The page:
With hefty HIPAA fines on the line, protecting sensitive patient information isn’t a joke. The Omnibus rule, which was enacted in 2013, requires both the healthcare provider and any vendor who comes in contact with electronic protected health information (ePHI) to be HIPAA compliant. That means as an IT service provider you could be on the hook if something were to happen to one of your customers.
To ensure that you and your customers are compliant with today’s industry standards, take a look at these common HIPAA violations that you might have overlooked.
While every business (even healthcare providers) likes good reviews, testimonials are something that might be putting your SMB customer at risk! Unless the SMB has signed authorization from the patient to post the testimonial, it could result in a $25,000 HIPAA fine. While a patient may happily give a testimonial based on the excellent service they have received at, for example, your customer’s physical therapy office, their name, photo, and the testimonial itself cannot be published on the company website without proper written consent because it violates the individual’s PHI.
This includes anything an SMB’s employees publish on their social media as well, including pictures of procedures, patient stories, or even a picture with a patient’s chart in the background—all which can land your customer with a hefty fine. Of course, this isn’t limited to digital PHI being discussed. Any communication about patients with coworkers or family members could put the organization at risk.
Lost or stolen devices
As an MSP, it’s your job to ensure that all devices on a customer’s network are protected, including tablets, phones, and laptops—especially if they’re used to access ePHI. To eliminate security issues pertaining to ePHI, encourage your SMB customers to adopt a secure email and text messaging solution that allows them to send encrypted messages when communicating about patients.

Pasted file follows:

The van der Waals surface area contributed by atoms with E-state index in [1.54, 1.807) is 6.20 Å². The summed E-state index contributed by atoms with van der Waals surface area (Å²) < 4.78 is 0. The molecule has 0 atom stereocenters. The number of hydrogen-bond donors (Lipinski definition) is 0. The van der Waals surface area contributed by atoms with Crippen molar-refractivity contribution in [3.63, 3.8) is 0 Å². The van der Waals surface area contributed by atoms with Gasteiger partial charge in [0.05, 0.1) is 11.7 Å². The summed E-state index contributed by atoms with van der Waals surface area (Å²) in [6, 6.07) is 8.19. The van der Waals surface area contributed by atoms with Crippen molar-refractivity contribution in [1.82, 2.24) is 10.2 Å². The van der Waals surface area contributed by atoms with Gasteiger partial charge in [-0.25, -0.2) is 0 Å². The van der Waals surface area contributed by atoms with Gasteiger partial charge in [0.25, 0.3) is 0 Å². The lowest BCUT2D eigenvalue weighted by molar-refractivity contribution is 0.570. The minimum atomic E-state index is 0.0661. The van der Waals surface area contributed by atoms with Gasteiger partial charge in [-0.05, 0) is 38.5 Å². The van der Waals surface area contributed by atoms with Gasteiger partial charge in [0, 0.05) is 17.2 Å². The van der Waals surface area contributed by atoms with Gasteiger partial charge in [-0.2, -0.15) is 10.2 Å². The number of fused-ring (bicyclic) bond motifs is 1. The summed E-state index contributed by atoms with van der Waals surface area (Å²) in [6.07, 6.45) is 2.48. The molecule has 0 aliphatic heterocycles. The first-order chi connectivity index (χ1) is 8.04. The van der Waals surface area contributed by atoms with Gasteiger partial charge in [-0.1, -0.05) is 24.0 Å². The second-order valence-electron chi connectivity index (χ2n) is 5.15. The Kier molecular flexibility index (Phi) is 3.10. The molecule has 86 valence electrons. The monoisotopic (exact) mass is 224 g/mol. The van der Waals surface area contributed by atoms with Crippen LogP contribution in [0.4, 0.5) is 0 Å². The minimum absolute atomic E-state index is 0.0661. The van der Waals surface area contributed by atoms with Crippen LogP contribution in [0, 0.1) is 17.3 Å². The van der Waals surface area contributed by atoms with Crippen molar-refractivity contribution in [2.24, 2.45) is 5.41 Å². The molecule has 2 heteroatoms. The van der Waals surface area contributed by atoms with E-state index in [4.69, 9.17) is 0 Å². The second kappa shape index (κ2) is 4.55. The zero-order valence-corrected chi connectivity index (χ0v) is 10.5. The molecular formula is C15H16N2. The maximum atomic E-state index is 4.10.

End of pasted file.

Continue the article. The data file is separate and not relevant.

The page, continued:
When checking in with your SMB clients, ensure that you’re protecting all devices that are accessing the network. After all, it only takes one lost, stolen, or compromised device for your client to be breached. Recently, a Dallas hospital had to pay a $3.2 million HIPAA fine after an unencrypted and non-password-protected BlackBerry and laptop went missing. This jeopardized the ePHI of 6,200 individuals. While the Dallas hospital paid the cost of this breach, the IT provider could have been held liable as well.
One example of an IT provider being held liable happened last year when Catholic Health Care Services (CHCS), a management and IT service provider, had to pay a $650,000 fine for a HIPAA breach. After an investigation to see where the breach originated, the federal health authorities determined that an unencrypted, non-password-protected iPhone was the root cause.
Inadequate cybersecurity measures
Are you putting the right security measures in place for you SMB customers? Failure to implement the correct security procedures and measures to mitigate a cybersecurity attack can put both you and your SMB customer at risk for violating HIPAA compliance. In fact, a phishing attack that granted access to ePHI of more than 3,200 patients recently led to a $400,000 HIPAA fine, and the affected healthcare network must now adhere to a corrective action plan.
While the healthcare vertical can be profitable for your MSP, failure to safeguard healthcare records against security risks can be costly. Recently, CardioNet, a wireless healthcare service provider, was fined $2.5 million for failing to implement security procedures designed to “prevent, detect, contain, and correct security violations,” according to the Office of Civil Rights (OCR). The company manufactures wireless devices that provide cardiac monitoring and analysis, and the breach of 1,300 patient records was traced back to a stolen laptop—without encrypted records.
HIPAA compliance isn’t a joke, and the OCR is cracking down on violations. Protecting ePHI is extremely important, and your MSP could be held liable if HIPAA regulations are violated. So it’s well worth reviewing these types of violations with your customers in the healthcare industry to make sure they and their staff all fully understand the rules—and the potential consequences for being too lax about them.